Fifth round: 135th overall: Kristoffer Gunnarsson
Kristoffer Gunnarsson is a defensive defenceman who played his draft year with the SHL’s Frölunda HC, Frölunda’s Under-20 team and IK Oskarshamm of the Allsvenskan on loan.
It was unlikely he was going to be an NHLer at the time of the draft and it looks like he won’t be. Since 2017, he has played for Frölunda HC, loaned to Linköping HC, signed with Mora IK of the Allsvenskan and loaned to Kristianstads IK all while putting up very low offensive numbers.
Gunnarsson is still with Mora IK.
Sixth round: 18th overall: Petrus Palmu
Petrus Palmu isn’t the biggest player (5’6″ and 172 pounds) but he has got some speed.
He was coming off a 98-point season with the Owen Sound Attack in his draft year. Palmu returned to his native Finland on loan to TPS Turku the following season. There, he had 36 points in 59 games.
The Finnish winger tried to make things work in North America in the 2018-19 season. But he only played 12 games with the Comets managing one assist before heading back to TPS after constantly being a healthy scratch.
It was not a good look for the Canucks organization as a whole but Palmu did an interview with Sportsnet 650 a few weeks later and it made the organization look worse.
“Honestly, I didn’t get the reason why I didn’t get the ice time, nobody really talked to me,” said Palmu. “I tried to do my job and help the team when I played. I think the first games when I played there, I was playing good, but then like everybody knows, I didn’t get very big minutes, which was very tough for me.”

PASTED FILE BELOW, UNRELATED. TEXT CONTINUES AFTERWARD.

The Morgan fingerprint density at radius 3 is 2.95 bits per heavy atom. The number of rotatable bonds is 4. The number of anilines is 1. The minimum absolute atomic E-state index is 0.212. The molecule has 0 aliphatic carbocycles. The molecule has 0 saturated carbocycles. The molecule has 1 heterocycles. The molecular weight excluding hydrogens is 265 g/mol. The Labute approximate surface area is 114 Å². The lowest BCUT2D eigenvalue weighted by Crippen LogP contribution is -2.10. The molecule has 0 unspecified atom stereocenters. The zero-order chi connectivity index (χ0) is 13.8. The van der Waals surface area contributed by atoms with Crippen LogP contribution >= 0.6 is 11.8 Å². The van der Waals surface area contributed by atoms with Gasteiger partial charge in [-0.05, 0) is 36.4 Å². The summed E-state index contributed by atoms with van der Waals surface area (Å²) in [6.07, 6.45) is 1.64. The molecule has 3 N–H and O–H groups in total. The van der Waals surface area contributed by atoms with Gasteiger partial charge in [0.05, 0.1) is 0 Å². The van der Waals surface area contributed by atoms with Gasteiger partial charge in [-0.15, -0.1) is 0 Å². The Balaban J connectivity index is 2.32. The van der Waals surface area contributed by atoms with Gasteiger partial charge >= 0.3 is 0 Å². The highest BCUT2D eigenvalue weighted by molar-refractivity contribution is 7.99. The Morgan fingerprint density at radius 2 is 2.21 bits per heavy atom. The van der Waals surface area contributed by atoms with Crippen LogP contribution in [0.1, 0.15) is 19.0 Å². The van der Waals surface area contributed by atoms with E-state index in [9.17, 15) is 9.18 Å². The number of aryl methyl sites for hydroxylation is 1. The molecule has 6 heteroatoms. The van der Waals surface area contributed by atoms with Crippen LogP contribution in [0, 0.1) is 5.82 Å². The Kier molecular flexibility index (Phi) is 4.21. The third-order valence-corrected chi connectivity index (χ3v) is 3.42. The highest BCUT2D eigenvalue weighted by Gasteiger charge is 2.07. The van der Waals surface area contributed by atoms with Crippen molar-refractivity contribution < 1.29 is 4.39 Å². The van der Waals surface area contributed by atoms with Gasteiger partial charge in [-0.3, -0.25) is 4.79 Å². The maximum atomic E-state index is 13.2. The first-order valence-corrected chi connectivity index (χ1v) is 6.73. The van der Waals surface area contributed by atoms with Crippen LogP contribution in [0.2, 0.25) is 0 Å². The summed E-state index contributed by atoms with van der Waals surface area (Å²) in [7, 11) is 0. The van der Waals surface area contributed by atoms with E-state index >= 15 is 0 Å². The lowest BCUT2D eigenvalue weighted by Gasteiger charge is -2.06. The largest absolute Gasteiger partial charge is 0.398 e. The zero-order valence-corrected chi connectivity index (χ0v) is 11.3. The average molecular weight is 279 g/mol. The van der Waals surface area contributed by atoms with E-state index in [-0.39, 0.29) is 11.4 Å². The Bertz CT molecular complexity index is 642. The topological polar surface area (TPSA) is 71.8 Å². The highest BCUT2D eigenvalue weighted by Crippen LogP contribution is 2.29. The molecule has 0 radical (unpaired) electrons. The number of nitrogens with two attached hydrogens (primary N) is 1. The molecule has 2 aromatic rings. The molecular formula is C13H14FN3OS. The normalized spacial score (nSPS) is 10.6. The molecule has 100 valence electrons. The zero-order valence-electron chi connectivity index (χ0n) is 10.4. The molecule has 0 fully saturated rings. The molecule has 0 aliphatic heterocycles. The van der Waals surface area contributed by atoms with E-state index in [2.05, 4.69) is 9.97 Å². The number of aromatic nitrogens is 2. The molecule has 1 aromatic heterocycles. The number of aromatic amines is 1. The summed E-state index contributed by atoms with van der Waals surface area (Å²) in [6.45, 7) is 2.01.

You might say that it was selfish and petty of Palmu but sitting in the press box doesn’t help with development.
“I want to play NHL. I need the chance,” said Palmu. “I’ve got to be a little bit selfish in my hockey career like everyone else. Right now, I’m here getting better. In Utica, if I would have stayed there and sit in the stands the whole season, I wouldn’t get that good. That’s just a fact.”
The lack of communication with the Comets must have also frustrated Palmu and he has not been back in North America since. He was loaned to Finland’s JYP in 2019-20 and the DEL’s ERC Ingolstadt in 2020-21.
Palmu left the Canucks organization permanently last offseason and he signed with Finland’s Jukirit and was named team captain. This past season, he managed 59 points in 59 games with Jukirit.
The Canucks organization should have given Palmu a better chance and it was just a sour relationship between the two sides. There is no guarantee he would have made the NHL if he was given a better chance,but the Canucks should have handled Palmu better.
Seventh round: 188th overall: Matt Brassard
Matt Brassard was coming off a 32-point season in the OHL between the Barrie Colts and Oshawa Generals. Since the 2017 draft, Brassard has played for the Niagara IceDogs and the ECHL’s Fort Wayne Comets and Wichita Thunder.
In the 2019-20 season, he decided to go to school. He is currently playing for the University of Prince Edward Island Panthers. This past season, the defenceman managed five goals and 17 assists in 22 games.
Brassard is majoring in Business.
Rating the Canucks 2017 draft class
Not every player in a draft class makes the NHL. But how would I rate the Canucks class of 2017?
Pettersson is a big factor in the rating. Rathbone is close to the NHL and DiPietro is still a question mark. The two second-rounders are borderline NHLers but aren’t in the organization while the late-round picks won’t make the NHL.
Benning was praised after the 2017 draft and frankly, out of all the drafts during his tenure 2017 might be the best. It’s not a high bar but it’s something, I guess.
Overall, the 2017 class wasn’t horrible for the Canucks but (other than Pettersson) it isn’t great either. The Canucks 2017 draft class gets a 6/10 from me.
What would your rating be for the 2017 draft for the Canucks? Let us know in the comments below, on Facebook or on Twitter.